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Community Manager
Community Manager

Welcome to the Cisco Networking Professionals Ask the Expert conversation.  This is an opportunity to learn how to implement Public Key Infrastructure (PKI) on IOS Routers and ASA with Naman Latif.   Naman is a customer support engineer at Cisco’s Technical Assistance Center for VPN and security technologies. He has been with Cisco for more than two years and currently is a Technical Lead for his group. His area of expertise includes configuration and troubleshooting for Cisco’s security product portfolio including VPN, PKI and firewall technologies. He holds a bachelor’s degree in electrical engineering from the University of Engineering & Technology, Lahore in Pakistan. He also holds CCIE certification (# 15951) in Security.

Remember to use the rating system to let Naman know if you have received an adequate response.

Naman might not be able to answer each question due to the volume expected  during this event. Our moderators will post many of the unanswered questions in other discussion forums shortly after the event. This event lasts through November 19, 2010. Visit this forum often to view responses to your questions and the questions of other community members.

10 Replies 10


Hi there,

1.I would like to know if the asa can act as certificate authority and sign certificates from other routers/asas

2. there is an option to generate a self-signed certificate and act as a local certificate authority. is this used only for ssl?



Hi George,

1. ASA can act as a Local CA Server but this functionality is only commonly used\supported for SSL\AnyConnect Users.

Below link can provide you more information on this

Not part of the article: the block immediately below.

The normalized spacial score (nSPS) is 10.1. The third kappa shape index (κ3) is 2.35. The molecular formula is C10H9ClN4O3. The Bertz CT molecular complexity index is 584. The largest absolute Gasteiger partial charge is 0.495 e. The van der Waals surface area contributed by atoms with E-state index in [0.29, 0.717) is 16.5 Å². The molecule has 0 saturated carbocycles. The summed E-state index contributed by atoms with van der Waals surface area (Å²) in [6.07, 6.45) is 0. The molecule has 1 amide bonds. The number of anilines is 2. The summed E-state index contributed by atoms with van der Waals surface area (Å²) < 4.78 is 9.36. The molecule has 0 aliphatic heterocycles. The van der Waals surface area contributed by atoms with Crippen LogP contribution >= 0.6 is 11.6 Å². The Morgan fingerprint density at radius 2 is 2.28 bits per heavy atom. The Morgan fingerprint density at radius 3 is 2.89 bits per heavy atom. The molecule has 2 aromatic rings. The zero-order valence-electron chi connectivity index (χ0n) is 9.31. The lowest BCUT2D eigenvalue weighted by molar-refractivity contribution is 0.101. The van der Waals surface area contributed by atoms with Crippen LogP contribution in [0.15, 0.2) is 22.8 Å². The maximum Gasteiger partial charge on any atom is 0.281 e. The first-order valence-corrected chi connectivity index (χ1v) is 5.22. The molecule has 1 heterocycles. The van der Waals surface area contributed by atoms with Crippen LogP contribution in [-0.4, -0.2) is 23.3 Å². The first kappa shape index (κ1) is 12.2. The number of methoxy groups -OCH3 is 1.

2. When configuring ASA as a Local CA\CA Authority , then it will generate a Self-Signed Certificate , which will be used as the CA certificate.

You can then provide the Remote Users OTP (One-Time Password) , which they can use to access the ASA and get an End-User Certificate. This certificate can then be used to establish Clientless\AnyConnect sessions.

I have also attached a PDF that explains the process in more detail with Snapshots.

Hope this helps.


Jason Masker

Can you point me to current documentation that details current best practices and configuration when using Microsoft PKI and SCEP to enroll and subsequently auto renew certificates issued to remote routers?

Hi Jason,

Below are some examples for IOS certificate enrollment using a Microsoft CA with SCEP.

The above links also discuss the Auto-Enrollment feature. The value\threshold chosen for Auto-enrollment is dependent on your setup but 75% is a reasonable value that we have seen being used.

You will also need to make sure that your Windows CA is set to Grant "Auto" (Instead of Manual) , if using Auto-Enrollment.

Let me know, if you have any follow-up questions.




Hello Narman

I've been trying to get my head around rollover with regards to PKI.

I've been bitten in the past with setting up a lovely DMVPN network using PKI, then 2 years after implementing this, everything fails as the cert expired!

From what I can gather on the root CA should have auto-rollover enabled eg:

crypto pki server CA


on the trustpoints the regenerate command should be used -

crypto pkie trustpoint root_ca